|Publication number||US6403909 B1|
|Application number||US 09/523,900|
|Publication date||Jun 11, 2002|
|Filing date||Mar 13, 2000|
|Priority date||Mar 13, 2000|
|Also published as||CN1366698A, EP1208576A2, EP1208576B1, WO2001069638A2, WO2001069638A3|
|Publication number||09523900, 523900, US 6403909 B1, US 6403909B1, US-B1-6403909, US6403909 B1, US6403909B1|
|Inventors||Randall Green, Roger Castonguay, Dave Christensen, Girish Hassan|
|Original Assignee||General Electric Company|
|Export Citation||BiBTeX, EndNote, RefMan|
|Patent Citations (13), Referenced by (34), Classifications (13), Legal Events (6)|
|External Links: USPTO, USPTO Assignment, Espacenet|
This invention relates to circuit breakers, and, more particularly, to a trip system for a high-level interruption of current that functions as a result of the rotor system of a rotary circuit breaker.
Override systems of the prior art typically use electronic trip units to respond to high-level fault conditions and initiate the separation of all of the contacts in a plurality of rotary circuit poles ganged together to form a multi-pole circuit breaker. For example, in U.S. Pat. No. 4,616,198 entitled “Contact Arrangement for a Current Limiting Circuit Breaker”, separate electrodynamic forces may be generated in any of the poles of the circuit breaker causing the contact arms to pivot upon an overcurrent condition. As the contact arms are pivoted, the contacts secured to the arms are separated from the stationary contacts mounted within the circuit breaker, thereby stopping the flow of electric current through the contacts. In that invention, a contact arm associated with one pole of the circuit breaker can open independently of the contact arms associated with the other poles of the circuit breaker. Therefore, the current in only one pole is interrupted upon an overcurrent condition. The override system serves to avoid the occurrence of such “single phasing”, where one of the phases interrupts independently of the remaining phases.
Another use of electronic trip units is recited in U.S. Pat. No. 4,672,501 entitled “Circuit Breaker and Protective Relay Unit”, which describes the use of electronic circuitry to determine the occurrence of an overcurrent and the use of a current transformer to sense circuit current. However, when using such circuitry in conjunction with rotary contact arrangements, the current transformer cores can become saturated upon occurrence of a short circuit overcurrent and an auxiliary trip unit must be employed to ensure short circuit overcurrent protection.
Short circuit overcurrent protection in rotary contact circuit breakers is also described in U.S. Pat. No. 5,103,198 entitled “Instantaneous Trip Device of a Circuit Breaker”, wherein the overpressure developed within a circuit breaker arc chamber upon contact separation in one pole drives a piston against an operating mechanism trip bar to actuate contact separation in the remaining circuit breaker poles. However, it has since been determined that the overpressure response is sensitive to voltage levels upon arc occurrence and that it is less sensitive to short circuit current values.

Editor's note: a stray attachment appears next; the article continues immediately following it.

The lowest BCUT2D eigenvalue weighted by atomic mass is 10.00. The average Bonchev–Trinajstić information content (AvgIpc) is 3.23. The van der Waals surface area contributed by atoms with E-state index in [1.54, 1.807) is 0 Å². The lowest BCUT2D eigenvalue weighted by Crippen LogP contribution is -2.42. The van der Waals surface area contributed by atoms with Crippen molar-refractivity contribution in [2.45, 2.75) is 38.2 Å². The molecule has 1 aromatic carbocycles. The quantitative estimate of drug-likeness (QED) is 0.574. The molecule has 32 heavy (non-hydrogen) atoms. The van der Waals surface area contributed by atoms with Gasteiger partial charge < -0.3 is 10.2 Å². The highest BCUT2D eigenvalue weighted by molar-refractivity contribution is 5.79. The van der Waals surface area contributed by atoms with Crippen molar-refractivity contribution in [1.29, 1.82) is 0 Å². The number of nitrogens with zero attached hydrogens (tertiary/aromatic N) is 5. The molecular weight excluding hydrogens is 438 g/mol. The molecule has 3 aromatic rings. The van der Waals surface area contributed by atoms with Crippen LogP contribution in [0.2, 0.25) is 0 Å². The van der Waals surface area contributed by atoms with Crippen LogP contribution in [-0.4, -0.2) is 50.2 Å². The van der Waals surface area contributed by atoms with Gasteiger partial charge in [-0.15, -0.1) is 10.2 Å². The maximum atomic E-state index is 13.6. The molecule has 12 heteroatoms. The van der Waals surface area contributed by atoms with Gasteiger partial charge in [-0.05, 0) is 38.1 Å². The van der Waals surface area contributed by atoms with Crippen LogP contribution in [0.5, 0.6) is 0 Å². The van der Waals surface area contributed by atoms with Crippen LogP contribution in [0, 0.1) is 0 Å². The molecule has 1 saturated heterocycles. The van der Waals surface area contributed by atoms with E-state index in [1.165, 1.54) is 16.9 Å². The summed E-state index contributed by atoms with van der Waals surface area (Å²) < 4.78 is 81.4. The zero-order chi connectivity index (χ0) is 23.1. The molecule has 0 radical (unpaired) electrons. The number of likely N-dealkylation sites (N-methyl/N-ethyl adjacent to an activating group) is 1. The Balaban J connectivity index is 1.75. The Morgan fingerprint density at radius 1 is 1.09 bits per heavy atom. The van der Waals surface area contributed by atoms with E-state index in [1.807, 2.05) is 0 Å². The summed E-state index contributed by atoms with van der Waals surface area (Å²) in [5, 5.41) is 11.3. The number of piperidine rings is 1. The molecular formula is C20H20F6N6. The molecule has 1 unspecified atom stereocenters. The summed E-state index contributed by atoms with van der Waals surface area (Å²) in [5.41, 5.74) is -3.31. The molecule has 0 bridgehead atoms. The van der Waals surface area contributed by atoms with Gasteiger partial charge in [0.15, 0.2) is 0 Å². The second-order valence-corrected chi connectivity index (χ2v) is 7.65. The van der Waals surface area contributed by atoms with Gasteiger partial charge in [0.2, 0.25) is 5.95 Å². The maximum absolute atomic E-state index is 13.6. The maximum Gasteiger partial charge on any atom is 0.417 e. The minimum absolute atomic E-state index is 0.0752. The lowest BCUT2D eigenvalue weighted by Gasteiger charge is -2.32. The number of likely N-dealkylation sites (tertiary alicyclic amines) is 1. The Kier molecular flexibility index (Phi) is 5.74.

Electronic methods of contact separation, especially those that operate as the result of magnetic repulsive forces, are slower to respond and thereby increase the time required for a circuit breaker operating mechanism to respond to an overcurrent.
In the present invention, a circuit breaker assembly includes first and second rotary contact assemblies mountable to a base member, a circuit breaker operating mechanism mounted to the first rotary contact assembly, and a trip bar in mechanical communication with the first rotary contact assembly and the circuit breaker operating mechanism. The rotary contact assemblies each include rotors rotatable about axes therethrough and movable contact arms pivotally mounted within the rotors. The circuit breaker operating mechanism serves to position the rotors to separate movable contacts thereon from fixed contacts. A trip override device includes spring links operably connected via springs to each of the rotors of the rotary contact assemblies and the trip bar. The trip bar comprises a trip rod having trip levers protruding radially therefrom and being in mechanical communication with the rotary contact assemblies.
The above trip override system allows contact separation in one pole to actuate the operating mechanism in all other poles in the circuit breaker. The system has many advantages over the prior art, including that it functions independently of the system voltage by working off the mechanics of the rotor system.
FIG. 1 is a perspective view of a rotary contact assembly;
FIG. 2 is a side elevation view of the rotary contact assembly embodying a trip override device, of the present invention, showing the contacts in a closed position;
FIG. 3 is a side elevation view of the rotary contact assembly embodying the trip override device, of the present invention, showing the contacts in a tripped position;
FIG. 4 is a perspective view of the rotary contact assembly embodying the trip override device, of the present invention, showing the contacts in a tripped position;
FIG. 5 is a perspective view of a spring link, of the present invention, attached to a contact arm and engaging a trip lever, of the present invention, on a trip bar, of the present invention;